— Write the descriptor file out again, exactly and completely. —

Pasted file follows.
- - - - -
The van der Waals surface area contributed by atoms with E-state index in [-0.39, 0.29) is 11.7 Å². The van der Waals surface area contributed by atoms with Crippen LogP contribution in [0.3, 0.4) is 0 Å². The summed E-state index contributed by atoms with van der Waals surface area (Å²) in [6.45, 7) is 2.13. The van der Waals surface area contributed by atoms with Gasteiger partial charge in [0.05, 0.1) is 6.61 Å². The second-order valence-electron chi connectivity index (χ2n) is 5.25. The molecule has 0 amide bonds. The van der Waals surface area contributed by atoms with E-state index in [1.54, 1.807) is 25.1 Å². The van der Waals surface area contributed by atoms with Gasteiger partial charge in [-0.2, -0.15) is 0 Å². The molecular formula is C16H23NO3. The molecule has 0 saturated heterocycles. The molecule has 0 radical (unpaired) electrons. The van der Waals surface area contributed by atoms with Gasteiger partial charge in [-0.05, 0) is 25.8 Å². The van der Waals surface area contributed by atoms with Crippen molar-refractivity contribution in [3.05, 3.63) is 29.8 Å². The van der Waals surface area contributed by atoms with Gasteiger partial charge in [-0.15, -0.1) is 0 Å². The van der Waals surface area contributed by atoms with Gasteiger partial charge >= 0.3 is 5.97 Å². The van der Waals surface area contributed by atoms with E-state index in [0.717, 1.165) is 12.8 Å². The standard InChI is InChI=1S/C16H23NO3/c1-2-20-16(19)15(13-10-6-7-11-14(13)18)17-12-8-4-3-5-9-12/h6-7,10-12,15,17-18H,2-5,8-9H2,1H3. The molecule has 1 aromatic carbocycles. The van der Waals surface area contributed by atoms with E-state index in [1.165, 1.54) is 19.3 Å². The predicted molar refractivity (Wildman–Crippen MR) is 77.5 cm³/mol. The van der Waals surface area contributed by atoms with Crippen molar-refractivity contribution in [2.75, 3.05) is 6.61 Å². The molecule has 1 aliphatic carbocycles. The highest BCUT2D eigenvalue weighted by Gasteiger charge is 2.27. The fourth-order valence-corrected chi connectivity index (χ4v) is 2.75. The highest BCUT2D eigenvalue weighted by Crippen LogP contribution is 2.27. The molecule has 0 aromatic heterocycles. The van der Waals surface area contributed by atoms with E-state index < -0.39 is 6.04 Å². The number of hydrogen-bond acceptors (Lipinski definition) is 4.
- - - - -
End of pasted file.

The van der Waals surface area contributed by atoms with E-state index in [-0.39, 0.29) is 11.7 Å². The van der Waals surface area contributed by atoms with Crippen LogP contribution in [0.3, 0.4) is 0 Å². The summed E-state index contributed by atoms with van der Waals surface area (Å²) in [6.45, 7) is 2.13. The van der Waals surface area contributed by atoms with Gasteiger partial charge in [0.05, 0.1) is 6.61 Å². The second-order valence-electron chi connectivity index (χ2n) is 5.25. The molecule has 0 amide bonds. The van der Waals surface area contributed by atoms with E-state index in [1.54, 1.807) is 25.1 Å². The van der Waals surface area contributed by atoms with Gasteiger partial charge in [-0.2, -0.15) is 0 Å². The molecular formula is C16H23NO3. The molecule has 0 saturated heterocycles. The molecule has 0 radical (unpaired) electrons. The van der Waals surface area contributed by atoms with Gasteiger partial charge in [-0.05, 0) is 25.8 Å². The van der Waals surface area contributed by atoms with Crippen molar-refractivity contribution in [3.05, 3.63) is 29.8 Å². The van der Waals surface area contributed by atoms with Gasteiger partial charge in [-0.15, -0.1) is 0 Å². The van der Waals surface area contributed by atoms with Gasteiger partial charge >= 0.3 is 5.97 Å². The van der Waals surface area contributed by atoms with E-state index in [0.717, 1.165) is 12.8 Å². The standard InChI is InChI=1S/C16H23NO3/c1-2-20-16(19)15(13-10-6-7-11-14(13)18)17-12-8-4-3-5-9-12/h6-7,10-12,15,17-18H,2-5,8-9H2,1H3. The molecule has 1 aromatic carbocycles. The van der Waals surface area contributed by atoms with E-state index in [1.165, 1.54) is 19.3 Å². The predicted molar refractivity (Wildman–Crippen MR) is 77.5 cm³/mol. The van der Waals surface area contributed by atoms with Crippen molar-refractivity contribution in [2.75, 3.05) is 6.61 Å². The molecule has 1 aliphatic carbocycles. The highest BCUT2D eigenvalue weighted by Gasteiger charge is 2.27. The fourth-order valence-corrected chi connectivity index (χ4v) is 2.75. The highest BCUT2D eigenvalue weighted by Crippen LogP contribution is 2.27. The molecule has 0 aromatic heterocycles. The van der Waals surface area contributed by atoms with E-state index < -0.39 is 6.04 Å². The number of hydrogen-bond acceptors (Lipinski definition) is 4.